1 March 2020
Firstly, let us get some of the stats out of the way before the Quant guys start jumping up and down!
USA 1. On the negative, 11 out of the last 12 “Tightening Cycles” led to a recession. 2. A positive – first time presidents with the result against them in mid-term elections, in nearly every occurrence the market has rallied for the next 9 months averaging double digit gains ! 3. The market fell in 2018 and almost never does it have consecutive negative years.
TRADE WAR In the early 1990’s the world was in a recession which coincided with the oft threatened US and Japan trade war. Another negative is the current Chinese and US trade war.
REAL ESTATE Foreign buyer bubbles! It has happened before! In the 1970’s the Japanese underpinned real estate values in Australia. Then when a recession hit at home in Japan, they sold out and repatriated the funds home.
Chinese buying of Australia and Canadian real estate may be a little different. This buying is from people who want to move capital out of China and it is unlikely to see that reverse, even if there was a recession in their homeland.
Interesting to note in the negativity with real estate at the moment, is the Canadian experience. Toronto versus Vancouver. One held steady while the other fell 20%. Then the one that fell (Toronto) turned around and started to go back up again.
In Australia we have had changes to lending practices as initiated by the Royal Commission and APRA. Interest only loans had to be curtailed.
The LVR’s had to come back to prudent levels.
HOWEVER, EVERYONE UNDERESTIMATES HOW MANY PEOPLE WANT TO COME AND LIVE HERE!
That underpins our real estate. We are still the Number 1 target destination for HNW immigrants. Real Estate needs to stabilize for the stock market to have a good year. Why, because asset classes follow suit. Remember the 1987 equity collapse? A few years later the real estate market followed suit.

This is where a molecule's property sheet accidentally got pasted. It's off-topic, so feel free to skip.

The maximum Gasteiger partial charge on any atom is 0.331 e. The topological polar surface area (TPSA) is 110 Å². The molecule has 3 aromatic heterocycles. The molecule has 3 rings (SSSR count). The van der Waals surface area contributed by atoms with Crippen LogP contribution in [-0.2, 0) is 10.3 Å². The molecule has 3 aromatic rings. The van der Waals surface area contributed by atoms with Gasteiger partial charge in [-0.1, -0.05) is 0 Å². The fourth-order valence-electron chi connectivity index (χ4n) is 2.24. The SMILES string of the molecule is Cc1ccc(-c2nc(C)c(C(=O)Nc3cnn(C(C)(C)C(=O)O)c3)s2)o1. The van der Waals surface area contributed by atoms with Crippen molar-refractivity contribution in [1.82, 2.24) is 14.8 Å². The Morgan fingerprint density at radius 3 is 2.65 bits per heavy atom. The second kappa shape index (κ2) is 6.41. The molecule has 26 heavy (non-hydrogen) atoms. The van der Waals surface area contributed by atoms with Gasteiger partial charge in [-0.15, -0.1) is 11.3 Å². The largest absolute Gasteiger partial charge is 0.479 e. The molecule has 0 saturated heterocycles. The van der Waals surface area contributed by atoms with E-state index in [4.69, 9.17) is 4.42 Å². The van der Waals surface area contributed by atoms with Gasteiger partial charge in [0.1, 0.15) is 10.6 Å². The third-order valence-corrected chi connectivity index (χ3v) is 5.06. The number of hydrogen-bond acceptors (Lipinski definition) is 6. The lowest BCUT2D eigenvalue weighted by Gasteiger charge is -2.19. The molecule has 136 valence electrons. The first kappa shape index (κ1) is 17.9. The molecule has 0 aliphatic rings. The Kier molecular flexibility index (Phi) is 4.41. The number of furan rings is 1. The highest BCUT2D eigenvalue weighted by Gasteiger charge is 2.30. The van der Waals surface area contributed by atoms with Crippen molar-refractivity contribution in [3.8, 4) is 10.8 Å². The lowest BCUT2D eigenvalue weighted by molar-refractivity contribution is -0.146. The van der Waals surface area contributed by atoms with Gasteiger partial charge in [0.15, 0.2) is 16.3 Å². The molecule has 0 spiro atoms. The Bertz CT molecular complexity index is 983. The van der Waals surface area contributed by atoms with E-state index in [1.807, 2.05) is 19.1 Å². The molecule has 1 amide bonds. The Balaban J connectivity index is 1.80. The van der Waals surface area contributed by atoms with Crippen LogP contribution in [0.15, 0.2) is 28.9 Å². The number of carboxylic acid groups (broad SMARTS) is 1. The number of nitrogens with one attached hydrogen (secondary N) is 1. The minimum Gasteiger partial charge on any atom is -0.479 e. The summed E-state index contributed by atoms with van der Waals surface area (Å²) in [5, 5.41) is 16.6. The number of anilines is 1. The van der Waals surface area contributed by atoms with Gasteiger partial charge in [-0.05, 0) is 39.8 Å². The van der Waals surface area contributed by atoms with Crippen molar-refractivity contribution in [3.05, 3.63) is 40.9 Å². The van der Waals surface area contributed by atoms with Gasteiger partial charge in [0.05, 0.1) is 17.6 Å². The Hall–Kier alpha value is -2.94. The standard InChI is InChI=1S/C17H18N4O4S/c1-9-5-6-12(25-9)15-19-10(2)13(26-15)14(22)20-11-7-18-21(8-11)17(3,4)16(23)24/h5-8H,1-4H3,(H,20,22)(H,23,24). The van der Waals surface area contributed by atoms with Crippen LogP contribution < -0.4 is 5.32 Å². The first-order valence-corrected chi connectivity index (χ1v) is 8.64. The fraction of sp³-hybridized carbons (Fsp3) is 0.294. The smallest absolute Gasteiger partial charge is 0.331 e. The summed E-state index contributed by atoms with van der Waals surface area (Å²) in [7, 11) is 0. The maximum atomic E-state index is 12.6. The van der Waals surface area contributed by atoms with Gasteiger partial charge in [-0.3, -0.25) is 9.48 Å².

BREXIT A storm in a tea cup. Really only affects the UK economy. The trade war has a far greater impact on global GDP growth than a small bushfire on the outskirts of Europe. The UK economy is 3.5% of the global economy
World Economic League Table, published annually by the Centre for Economics and Business Research, or CEBR, in London
The table tracks the size of economies over the next 15 years. It predicts that three of the top five global economies by 2033 will be Asian, with China in top position, India third and Japan fourth. The US will be second and Germany fifth.
Other Asian economies will rise during this period, with South Korea becoming the 10th-largest, Indonesia (12th), Thailand (21st), the Philippines (22nd), Bangladesh (24th) and Malaysia (25th), all making the top 25. Source – China Daily
So stick to Asia and avoid the rest of the world.
- China fell all through 2018
- Small caps have been belted. The retracement of the move up from low in 2016 to the high to the high in 2018, is now at 62%. FIBONACCI!
So why will the market rally this year? The US Fed says rates are “near normal”. The tightening cycle is closer to the end than the beginning. The tapering of the bond purchases will do what is required from here.
Brexit does NOT matter.
Chinese and American trade war will end. Global growth to rebound.
1. Safest Thematic – a stock that benefits from Chinese middle class tourism. BUY CROWN CASINO (CWN) 2. Avoid the financial sector. Pressure on margins; no growth (grew at 10 to 12% per annum through 1990’s and 2000’s, whilst the last few years has seen growth levels of 1 or 2%). It is hard to grow with constant margin pressure and no new loans. Plus this sector is still ripe for disruption – Apple – a corporate with a stronger balance sheet than most financial institutions, why not hold your money with them? Especially if they offer less charges and fees….AVOID banks and insurance companies.
3. The growth “darlings” will still be the best big caps in Australia. BUY CARSALES (CAR); REALESTATE.COM (REA) and SEEK (SEK).
4. Synchronized global growth will return which means commodities do well. BUY BHP (BHP) and Oil Search (OSH).